Ukraine: From warzone to circus ring, the Ukrainian performers in Circus Cortex in Sheffield
Circus artiste Tatiana Lotiuk was in Kharkiv in northeast Ukraine when the war broke out.
“I decided that I could be killed on the first day of the war. It could happen and I just accepted it,” she says. “I was living everyday just hoping to wake up tomorrow.”
Separated from friends and family for nearly three months, Tatiana travelled for days, going without sleep and food to reach the safety of Circus Cortex.
The UK circus, whose cast is made up of a large percentage of Ukrainians, is run by directors Paul and Irina Archer, who live just outside Thorne in South Yorkshire.
Many of its members spent weeks hiding from Russian forces and seeking shelter from bombs going off before coming over to the UK through the homes for Ukraine scheme.
Paul says: “One of our dancers walked twenty minutes to a railway station, queued in the rain on the platform trying to get on a train for seven or eight hours.
“She eventually got on a train, but for upwards of 18 hours, stood up, no toilet, nothing, everybody rammed in there trying to get out.
“There was shelling next to the railway station whilst she was queuing at the platform, a couple of times she had to hit the deck.”
He adds: “A lot of the performers we managed to get sponsors for them in places like Leeds, Doncaster and near our home and we were able to sponsor some ourselves.”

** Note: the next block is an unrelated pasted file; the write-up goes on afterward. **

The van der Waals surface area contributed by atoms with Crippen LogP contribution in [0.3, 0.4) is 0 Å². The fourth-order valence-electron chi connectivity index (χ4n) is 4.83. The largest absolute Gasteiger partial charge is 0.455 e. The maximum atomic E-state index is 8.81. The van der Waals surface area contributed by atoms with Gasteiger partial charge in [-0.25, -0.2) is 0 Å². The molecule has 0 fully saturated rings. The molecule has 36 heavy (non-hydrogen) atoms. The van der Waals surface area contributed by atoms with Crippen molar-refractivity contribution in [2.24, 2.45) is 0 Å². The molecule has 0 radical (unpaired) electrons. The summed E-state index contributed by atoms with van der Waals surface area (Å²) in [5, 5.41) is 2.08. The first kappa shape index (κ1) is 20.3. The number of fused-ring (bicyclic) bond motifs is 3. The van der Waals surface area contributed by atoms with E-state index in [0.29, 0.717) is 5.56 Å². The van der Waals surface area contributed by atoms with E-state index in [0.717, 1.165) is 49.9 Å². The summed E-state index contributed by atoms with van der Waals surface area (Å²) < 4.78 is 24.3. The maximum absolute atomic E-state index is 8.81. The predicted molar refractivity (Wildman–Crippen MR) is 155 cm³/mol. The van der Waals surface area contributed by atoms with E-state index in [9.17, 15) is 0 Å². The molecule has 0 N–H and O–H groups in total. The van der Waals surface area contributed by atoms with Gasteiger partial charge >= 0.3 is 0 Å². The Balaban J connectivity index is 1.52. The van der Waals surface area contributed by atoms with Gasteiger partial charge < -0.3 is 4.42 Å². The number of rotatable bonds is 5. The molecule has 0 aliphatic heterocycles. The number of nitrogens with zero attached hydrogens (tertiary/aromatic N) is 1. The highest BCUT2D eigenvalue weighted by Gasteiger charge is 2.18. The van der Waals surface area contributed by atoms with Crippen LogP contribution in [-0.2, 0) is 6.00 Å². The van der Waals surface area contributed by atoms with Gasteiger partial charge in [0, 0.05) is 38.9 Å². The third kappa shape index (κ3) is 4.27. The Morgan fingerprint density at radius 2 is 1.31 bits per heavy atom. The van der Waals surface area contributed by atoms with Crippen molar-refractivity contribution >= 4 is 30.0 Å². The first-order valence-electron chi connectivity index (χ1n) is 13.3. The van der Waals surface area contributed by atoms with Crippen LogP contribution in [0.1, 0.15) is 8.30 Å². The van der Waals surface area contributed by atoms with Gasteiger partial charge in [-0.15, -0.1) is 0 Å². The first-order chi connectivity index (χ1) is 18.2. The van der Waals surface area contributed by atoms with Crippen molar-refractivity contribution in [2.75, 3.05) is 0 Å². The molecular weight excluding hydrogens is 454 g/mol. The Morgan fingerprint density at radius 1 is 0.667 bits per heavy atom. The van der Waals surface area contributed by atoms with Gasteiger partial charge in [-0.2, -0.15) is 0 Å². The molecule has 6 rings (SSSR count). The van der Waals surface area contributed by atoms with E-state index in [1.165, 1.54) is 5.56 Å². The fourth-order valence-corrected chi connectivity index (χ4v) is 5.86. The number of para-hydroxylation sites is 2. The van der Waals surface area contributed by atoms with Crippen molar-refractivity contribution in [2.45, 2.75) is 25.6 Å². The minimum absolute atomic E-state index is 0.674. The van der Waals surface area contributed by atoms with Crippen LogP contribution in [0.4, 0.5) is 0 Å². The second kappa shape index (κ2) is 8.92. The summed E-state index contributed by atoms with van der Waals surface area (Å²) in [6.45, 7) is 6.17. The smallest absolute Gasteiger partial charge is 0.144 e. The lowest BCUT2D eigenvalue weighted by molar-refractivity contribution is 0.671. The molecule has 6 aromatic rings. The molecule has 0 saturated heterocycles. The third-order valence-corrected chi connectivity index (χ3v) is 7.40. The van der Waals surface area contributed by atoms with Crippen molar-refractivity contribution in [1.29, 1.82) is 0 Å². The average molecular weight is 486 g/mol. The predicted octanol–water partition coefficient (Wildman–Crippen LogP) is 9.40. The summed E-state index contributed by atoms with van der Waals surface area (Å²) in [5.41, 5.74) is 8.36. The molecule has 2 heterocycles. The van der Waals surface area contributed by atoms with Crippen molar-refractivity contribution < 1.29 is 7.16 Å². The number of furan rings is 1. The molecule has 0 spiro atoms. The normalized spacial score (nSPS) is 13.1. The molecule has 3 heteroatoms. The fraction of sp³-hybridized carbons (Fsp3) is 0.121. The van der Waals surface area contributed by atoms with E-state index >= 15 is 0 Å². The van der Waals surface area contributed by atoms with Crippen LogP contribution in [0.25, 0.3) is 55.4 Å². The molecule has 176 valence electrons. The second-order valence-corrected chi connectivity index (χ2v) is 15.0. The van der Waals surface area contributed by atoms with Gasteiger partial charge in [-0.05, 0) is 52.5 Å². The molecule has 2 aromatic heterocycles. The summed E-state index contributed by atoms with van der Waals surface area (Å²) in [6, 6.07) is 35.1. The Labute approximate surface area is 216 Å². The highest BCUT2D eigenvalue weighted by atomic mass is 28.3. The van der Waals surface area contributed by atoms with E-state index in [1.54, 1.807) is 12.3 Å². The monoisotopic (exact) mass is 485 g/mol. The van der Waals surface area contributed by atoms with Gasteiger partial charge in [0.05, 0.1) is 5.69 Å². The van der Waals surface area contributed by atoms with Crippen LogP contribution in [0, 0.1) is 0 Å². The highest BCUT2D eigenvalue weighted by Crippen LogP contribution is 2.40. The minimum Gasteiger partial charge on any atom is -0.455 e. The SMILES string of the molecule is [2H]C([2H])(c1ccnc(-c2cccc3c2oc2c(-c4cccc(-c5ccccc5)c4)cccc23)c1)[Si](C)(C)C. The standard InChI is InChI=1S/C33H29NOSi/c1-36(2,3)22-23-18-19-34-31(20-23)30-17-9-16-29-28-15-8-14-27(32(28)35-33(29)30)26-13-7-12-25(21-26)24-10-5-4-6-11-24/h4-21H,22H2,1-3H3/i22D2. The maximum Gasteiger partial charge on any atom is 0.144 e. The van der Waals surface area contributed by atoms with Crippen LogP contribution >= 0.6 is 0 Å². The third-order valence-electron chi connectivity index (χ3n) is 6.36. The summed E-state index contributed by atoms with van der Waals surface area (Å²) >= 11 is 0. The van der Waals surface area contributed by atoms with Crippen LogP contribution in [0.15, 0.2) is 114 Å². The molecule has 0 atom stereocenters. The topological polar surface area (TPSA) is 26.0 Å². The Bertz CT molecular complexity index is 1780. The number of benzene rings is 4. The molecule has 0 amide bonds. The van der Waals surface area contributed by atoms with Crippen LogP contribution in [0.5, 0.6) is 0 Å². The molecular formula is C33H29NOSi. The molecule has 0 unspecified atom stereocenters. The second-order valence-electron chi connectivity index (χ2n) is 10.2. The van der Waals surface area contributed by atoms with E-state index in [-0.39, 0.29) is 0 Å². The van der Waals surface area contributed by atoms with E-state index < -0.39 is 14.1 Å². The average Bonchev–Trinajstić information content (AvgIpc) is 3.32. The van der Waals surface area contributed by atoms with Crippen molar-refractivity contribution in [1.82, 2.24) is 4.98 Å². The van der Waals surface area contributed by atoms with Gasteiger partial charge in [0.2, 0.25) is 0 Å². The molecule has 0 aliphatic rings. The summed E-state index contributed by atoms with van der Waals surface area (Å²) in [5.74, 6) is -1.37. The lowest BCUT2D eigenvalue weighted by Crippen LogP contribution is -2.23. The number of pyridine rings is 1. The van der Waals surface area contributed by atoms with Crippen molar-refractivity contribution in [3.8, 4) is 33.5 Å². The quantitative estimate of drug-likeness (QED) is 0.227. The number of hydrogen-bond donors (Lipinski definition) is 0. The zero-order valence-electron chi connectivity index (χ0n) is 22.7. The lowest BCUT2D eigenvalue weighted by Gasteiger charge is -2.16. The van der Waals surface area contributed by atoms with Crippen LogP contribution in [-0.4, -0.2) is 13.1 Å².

Paul and his wife Irina used to run the Moscow State Circus and then set up their own circus agency.
Last year, they decided to open their own smaller circus, to tour around smaller venues and almost 80 per cent of their performers were from the Ukraine.
They ran a circus tour from July to October last year, before the cast went onto other contracts around the world and back to Ukraine.
The plan was to re-start the circus tour from Easter to July this year with the same cast, but then war broke out.
Performers contacted Irina as troops set foot in Ukraine, recounting the sounds of missiles exploding and telling of how scared they were.
She and Paul made it their mission to get as many acts and their families on the move and bring them to safety in the UK. The circus opened for the first dates in Sheffield last week.
Though the performers are pleased to be back, Tatiana says: “It’s quite hard to go on stage and to have a big happy smile and entertain people because my mind is on those in Ukraine and so is my heart.”
“Their hearts are still in the Ukraine,” Paul agrees, “as they’ve got friends and family there and there’s terrible things going on. But obviously they’re very happy to be performing again, doing what they love.”
Irina adds: “It has been a difficult few months for a lot of our artists. I think it means a lot to them to be back performing. I really do think it is helping mentally to be back and doing their routine again.”
Circus performances include skipping-rope jumping unicycles, pole dancers, BMX stunts, parkour displays and class act juggling.
“I think what we have here is one of the best circus acts in the UK right now,” says Irina. “This is an opportunity to see a West End quality show. It’s a very modern circus, all of the cast are young and you can really feel their energy – there’s a real buzz.”
Circus Cortex is at Sheffield Transport Sports Club in Lowedges, and will hold two shows a day until Sunday, June 5, with dates elsewhere in the country until August, including in Bakewell, Derbyshire.